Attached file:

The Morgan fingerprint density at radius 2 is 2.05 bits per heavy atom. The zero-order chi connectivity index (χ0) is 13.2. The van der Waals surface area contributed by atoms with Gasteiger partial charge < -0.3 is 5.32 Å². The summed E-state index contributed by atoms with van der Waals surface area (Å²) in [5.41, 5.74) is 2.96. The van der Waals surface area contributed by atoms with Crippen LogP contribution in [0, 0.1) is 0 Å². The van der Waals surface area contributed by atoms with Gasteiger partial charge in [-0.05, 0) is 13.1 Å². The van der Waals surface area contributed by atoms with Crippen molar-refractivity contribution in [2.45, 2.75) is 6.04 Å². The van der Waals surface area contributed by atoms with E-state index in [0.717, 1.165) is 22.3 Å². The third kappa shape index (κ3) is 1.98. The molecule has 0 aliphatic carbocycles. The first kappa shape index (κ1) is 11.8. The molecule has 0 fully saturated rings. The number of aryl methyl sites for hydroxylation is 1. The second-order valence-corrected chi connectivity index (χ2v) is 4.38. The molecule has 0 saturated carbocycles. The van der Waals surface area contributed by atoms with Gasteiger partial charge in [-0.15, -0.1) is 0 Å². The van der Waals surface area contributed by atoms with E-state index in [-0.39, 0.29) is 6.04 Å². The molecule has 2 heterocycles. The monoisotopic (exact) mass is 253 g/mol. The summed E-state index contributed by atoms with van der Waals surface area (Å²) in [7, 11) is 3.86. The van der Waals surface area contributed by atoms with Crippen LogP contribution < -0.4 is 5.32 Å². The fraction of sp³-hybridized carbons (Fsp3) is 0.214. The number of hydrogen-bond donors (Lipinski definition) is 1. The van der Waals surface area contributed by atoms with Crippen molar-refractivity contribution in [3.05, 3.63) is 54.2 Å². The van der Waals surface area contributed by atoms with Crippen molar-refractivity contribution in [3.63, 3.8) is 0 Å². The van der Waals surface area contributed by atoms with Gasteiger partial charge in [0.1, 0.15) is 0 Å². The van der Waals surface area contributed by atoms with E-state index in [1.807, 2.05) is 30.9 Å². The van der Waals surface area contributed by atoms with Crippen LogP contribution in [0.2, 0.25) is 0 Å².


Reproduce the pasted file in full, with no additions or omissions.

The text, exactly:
The Morgan fingerprint density at radius 2 is 2.05 bits per heavy atom. The zero-order chi connectivity index (χ0) is 13.2. The van der Waals surface area contributed by atoms with Gasteiger partial charge < -0.3 is 5.32 Å². The summed E-state index contributed by atoms with van der Waals surface area (Å²) in [5.41, 5.74) is 2.96. The van der Waals surface area contributed by atoms with Crippen LogP contribution in [0, 0.1) is 0 Å². The van der Waals surface area contributed by atoms with Gasteiger partial charge in [-0.05, 0) is 13.1 Å². The van der Waals surface area contributed by atoms with Crippen molar-refractivity contribution in [2.45, 2.75) is 6.04 Å². The van der Waals surface area contributed by atoms with E-state index in [0.717, 1.165) is 22.3 Å². The third kappa shape index (κ3) is 1.98. The molecule has 0 aliphatic carbocycles. The first kappa shape index (κ1) is 11.8. The molecule has 0 fully saturated rings. The number of aryl methyl sites for hydroxylation is 1. The second-order valence-corrected chi connectivity index (χ2v) is 4.38. The molecule has 0 saturated carbocycles. The van der Waals surface area contributed by atoms with Gasteiger partial charge in [-0.15, -0.1) is 0 Å². The van der Waals surface area contributed by atoms with E-state index in [-0.39, 0.29) is 6.04 Å². The molecule has 2 heterocycles. The monoisotopic (exact) mass is 253 g/mol. The summed E-state index contributed by atoms with van der Waals surface area (Å²) in [7, 11) is 3.86. The van der Waals surface area contributed by atoms with Crippen LogP contribution < -0.4 is 5.32 Å². The fraction of sp³-hybridized carbons (Fsp3) is 0.214. The number of hydrogen-bond donors (Lipinski definition) is 1. The van der Waals surface area contributed by atoms with Crippen molar-refractivity contribution in [3.05, 3.63) is 54.2 Å². The van der Waals surface area contributed by atoms with Crippen molar-refractivity contribution in [3.63, 3.8) is 0 Å². The van der Waals surface area contributed by atoms with Gasteiger partial charge in [0.1, 0.15) is 0 Å². The van der Waals surface area contributed by atoms with E-state index in [1.807, 2.05) is 30.9 Å². The van der Waals surface area contributed by atoms with Crippen LogP contribution in [0.2, 0.25) is 0 Å².